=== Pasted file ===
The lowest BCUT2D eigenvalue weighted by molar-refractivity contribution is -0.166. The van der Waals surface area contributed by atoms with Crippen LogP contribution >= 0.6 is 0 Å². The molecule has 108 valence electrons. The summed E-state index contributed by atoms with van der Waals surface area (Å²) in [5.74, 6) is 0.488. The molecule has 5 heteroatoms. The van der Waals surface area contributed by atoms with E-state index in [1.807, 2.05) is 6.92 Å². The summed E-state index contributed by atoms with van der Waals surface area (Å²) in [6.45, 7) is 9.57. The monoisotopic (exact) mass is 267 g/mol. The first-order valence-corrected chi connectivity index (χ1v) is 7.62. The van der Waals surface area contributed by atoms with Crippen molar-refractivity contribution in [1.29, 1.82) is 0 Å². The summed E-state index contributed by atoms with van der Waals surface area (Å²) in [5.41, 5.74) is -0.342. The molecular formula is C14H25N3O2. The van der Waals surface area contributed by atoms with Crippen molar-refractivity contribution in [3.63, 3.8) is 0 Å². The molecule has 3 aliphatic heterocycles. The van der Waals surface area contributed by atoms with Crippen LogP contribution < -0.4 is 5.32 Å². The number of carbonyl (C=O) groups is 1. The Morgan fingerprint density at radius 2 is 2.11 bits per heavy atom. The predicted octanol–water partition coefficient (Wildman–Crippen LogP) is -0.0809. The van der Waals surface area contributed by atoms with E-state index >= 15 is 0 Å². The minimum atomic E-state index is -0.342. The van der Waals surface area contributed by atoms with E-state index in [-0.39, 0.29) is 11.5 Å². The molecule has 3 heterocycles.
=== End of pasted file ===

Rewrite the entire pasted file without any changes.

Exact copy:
The lowest BCUT2D eigenvalue weighted by molar-refractivity contribution is -0.166. The van der Waals surface area contributed by atoms with Crippen LogP contribution >= 0.6 is 0 Å². The molecule has 108 valence electrons. The summed E-state index contributed by atoms with van der Waals surface area (Å²) in [5.74, 6) is 0.488. The molecule has 5 heteroatoms. The van der Waals surface area contributed by atoms with E-state index in [1.807, 2.05) is 6.92 Å². The summed E-state index contributed by atoms with van der Waals surface area (Å²) in [6.45, 7) is 9.57. The monoisotopic (exact) mass is 267 g/mol. The first-order valence-corrected chi connectivity index (χ1v) is 7.62. The van der Waals surface area contributed by atoms with Crippen molar-refractivity contribution in [1.29, 1.82) is 0 Å². The summed E-state index contributed by atoms with van der Waals surface area (Å²) in [5.41, 5.74) is -0.342. The molecular formula is C14H25N3O2. The van der Waals surface area contributed by atoms with Crippen molar-refractivity contribution in [3.63, 3.8) is 0 Å². The molecule has 3 aliphatic heterocycles. The van der Waals surface area contributed by atoms with Crippen LogP contribution < -0.4 is 5.32 Å². The number of carbonyl (C=O) groups is 1. The Morgan fingerprint density at radius 2 is 2.11 bits per heavy atom. The predicted octanol–water partition coefficient (Wildman–Crippen LogP) is -0.0809. The van der Waals surface area contributed by atoms with E-state index >= 15 is 0 Å². The minimum atomic E-state index is -0.342. The van der Waals surface area contributed by atoms with E-state index in [-0.39, 0.29) is 11.5 Å². The molecule has 3 heterocycles.